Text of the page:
Student Union Campaigns: 12 Days of Christmas…Staying Safe Day 2: Contraception – Your Choices
Published on 02.12.15
It is important for everyone to know about contraception and the choices that are readily available; as well as knowing where to get contraception from in your area. As we are at Hereford College of Arts, this blog will be focusing on what is available around Hereford. We are going to look at the popular
It is important for everyone to know about contraception and the choices that are readily available; as well as knowing where to get contraception from in your area. As we are at Hereford College of Arts, this blog will be focusing on what is available around Hereford.
We are going to look at the popular forms of contraception. I am going to start with the simple option, which is the male condom. What you may not know is that the male condom is not 100% effective; it is 98% effective if used correctly, which means 2 in every 100 women will get pregnant every year even when a condom was used. The male condom is made from a very thin Latex or Polyurthrane (plastic). This is a barrier method, as it stops sperm from entering the vagina. They are also a way to protect you from sexually transmitted infections. You will also be pleased to know that there are no serious side effects from using the male condom, but it may slip off or even split if not used correctly, or it is the wrong size. The advantages of the male condom is that they are free from Sexual Health clinics/young people’s services and GUM clinics, as well as being available to buy from most supermarkets & health stores.
Next I want to talk about a popular contraceptive method chosen by women, which is the combined pill, also referred to as (COC). This pill contains two hormones, Estrogen and Progestogen. The aim of this pill is to stop ovulation as well as thickening the cervical mucus, to prevent Sperm from reaching the egg. It also creates a thin lining over the Uterus to prevent s fertilised egg from implanting. The combined pill is over 99% effective if taken according to the instructions, which means the pill is slightly more effective than the male condom. This means that less than one in every 100 women a year will get pregnant. The bonus part to the combined pill is that it helps to regulate, lighten and reduce pain during periods. The side effects of this contraceptive method is that it can cause temporary side effects, such as headaches, nausea, mood changes and breast tenderness. Some medicines can reduce the effectiveness of the pill. It’s also really important to note that the pill will not protect you from sexually transmitted infections.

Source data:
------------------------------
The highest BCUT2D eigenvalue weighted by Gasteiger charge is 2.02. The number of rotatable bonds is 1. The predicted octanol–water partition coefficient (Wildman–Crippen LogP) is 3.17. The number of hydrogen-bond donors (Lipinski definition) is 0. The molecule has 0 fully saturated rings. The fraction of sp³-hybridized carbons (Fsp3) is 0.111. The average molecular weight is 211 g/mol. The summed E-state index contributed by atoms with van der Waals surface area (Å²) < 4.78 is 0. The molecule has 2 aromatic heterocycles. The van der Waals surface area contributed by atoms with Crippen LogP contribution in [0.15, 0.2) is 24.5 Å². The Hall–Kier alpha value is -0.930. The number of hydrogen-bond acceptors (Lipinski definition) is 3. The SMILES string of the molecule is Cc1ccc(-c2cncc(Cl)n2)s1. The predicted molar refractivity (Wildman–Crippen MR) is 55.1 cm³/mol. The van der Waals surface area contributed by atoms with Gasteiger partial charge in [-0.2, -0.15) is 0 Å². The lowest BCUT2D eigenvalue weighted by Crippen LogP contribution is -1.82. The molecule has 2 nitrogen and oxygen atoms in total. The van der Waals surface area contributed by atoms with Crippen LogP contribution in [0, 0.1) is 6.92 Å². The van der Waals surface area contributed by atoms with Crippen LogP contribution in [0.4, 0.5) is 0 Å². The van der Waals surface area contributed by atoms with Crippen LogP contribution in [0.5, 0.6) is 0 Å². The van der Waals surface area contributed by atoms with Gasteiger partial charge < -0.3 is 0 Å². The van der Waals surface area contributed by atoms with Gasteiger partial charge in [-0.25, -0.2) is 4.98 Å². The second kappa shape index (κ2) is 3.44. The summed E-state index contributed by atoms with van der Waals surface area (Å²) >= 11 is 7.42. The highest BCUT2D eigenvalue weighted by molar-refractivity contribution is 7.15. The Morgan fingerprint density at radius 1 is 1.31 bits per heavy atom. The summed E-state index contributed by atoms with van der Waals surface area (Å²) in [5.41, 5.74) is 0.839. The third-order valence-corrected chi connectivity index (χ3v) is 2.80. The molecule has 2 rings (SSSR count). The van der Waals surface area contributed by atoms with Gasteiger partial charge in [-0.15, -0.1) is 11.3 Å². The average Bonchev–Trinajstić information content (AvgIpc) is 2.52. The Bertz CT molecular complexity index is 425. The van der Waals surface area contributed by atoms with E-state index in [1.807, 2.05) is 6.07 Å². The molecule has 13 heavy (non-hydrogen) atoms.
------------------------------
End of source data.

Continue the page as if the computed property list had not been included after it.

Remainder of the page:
There are many other popular contraceptive options, such as; Contraceptive options, the Implant, Intrauterine System (IUS) Jaydess and Mirena, Intrauterine Device (IUD), Contraceptive Vagina Ring, Contraceptive Patch, Progestoge Only Pill (POP), Female Condom, Diaphragm/Cap with Spermicide, and the final options – which are more serious and permanent – sterilisation (Vasectomy for men and Tubal Occlusion for women).
Everyone has their own preferences, but one way to find your preferred way is to visit www.fpa.org.uk, where they have a contraception questionnaire which can help find out which contraception tool would be best for you. You can also speak to a professional at your GP surgery or local health centre to get advice and guidance, or look at the Guide to Contraception, by FPA.
To find out where you are able to get contraception from, visit the NHS website, sexual health services, where you can fine the nearest services to your postcode. We checked which is closest to College Road Campus and Folly Lane, and found the closest facilities are Gaol Street Health Centre, Boots Chemist and Chave & Jackson Pharmacy.
We hope you have learnt a little about options about contraception, and where to go to get hold of some.
Emily (Campaign Officer)